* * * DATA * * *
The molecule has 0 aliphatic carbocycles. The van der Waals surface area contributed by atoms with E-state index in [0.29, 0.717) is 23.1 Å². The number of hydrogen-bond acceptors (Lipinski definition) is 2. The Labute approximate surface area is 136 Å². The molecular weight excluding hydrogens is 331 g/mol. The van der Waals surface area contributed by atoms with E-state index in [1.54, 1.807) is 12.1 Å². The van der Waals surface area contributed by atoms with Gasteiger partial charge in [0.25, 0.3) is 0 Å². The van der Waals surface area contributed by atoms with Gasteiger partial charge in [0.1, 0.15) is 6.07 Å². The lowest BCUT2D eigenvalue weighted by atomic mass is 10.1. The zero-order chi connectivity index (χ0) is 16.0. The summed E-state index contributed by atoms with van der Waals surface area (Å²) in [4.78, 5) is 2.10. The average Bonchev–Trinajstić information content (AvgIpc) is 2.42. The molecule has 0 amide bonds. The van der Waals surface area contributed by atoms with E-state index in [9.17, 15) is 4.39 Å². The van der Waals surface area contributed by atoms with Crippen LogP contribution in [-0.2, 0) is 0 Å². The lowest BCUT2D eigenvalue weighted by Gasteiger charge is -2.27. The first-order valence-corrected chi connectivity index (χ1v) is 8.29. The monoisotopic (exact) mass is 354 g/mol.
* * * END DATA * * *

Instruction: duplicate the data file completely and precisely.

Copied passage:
The molecule has 0 aliphatic carbocycles. The van der Waals surface area contributed by atoms with E-state index in [0.29, 0.717) is 23.1 Å². The number of hydrogen-bond acceptors (Lipinski definition) is 2. The Labute approximate surface area is 136 Å². The molecular weight excluding hydrogens is 331 g/mol. The van der Waals surface area contributed by atoms with E-state index in [1.54, 1.807) is 12.1 Å². The van der Waals surface area contributed by atoms with Gasteiger partial charge in [0.25, 0.3) is 0 Å². The van der Waals surface area contributed by atoms with Gasteiger partial charge in [0.1, 0.15) is 6.07 Å². The lowest BCUT2D eigenvalue weighted by atomic mass is 10.1. The zero-order chi connectivity index (χ0) is 16.0. The summed E-state index contributed by atoms with van der Waals surface area (Å²) in [4.78, 5) is 2.10. The average Bonchev–Trinajstić information content (AvgIpc) is 2.42. The molecule has 0 amide bonds. The van der Waals surface area contributed by atoms with E-state index in [9.17, 15) is 4.39 Å². The van der Waals surface area contributed by atoms with Crippen LogP contribution in [-0.2, 0) is 0 Å². The lowest BCUT2D eigenvalue weighted by Gasteiger charge is -2.27. The first-order valence-corrected chi connectivity index (χ1v) is 8.29. The monoisotopic (exact) mass is 354 g/mol.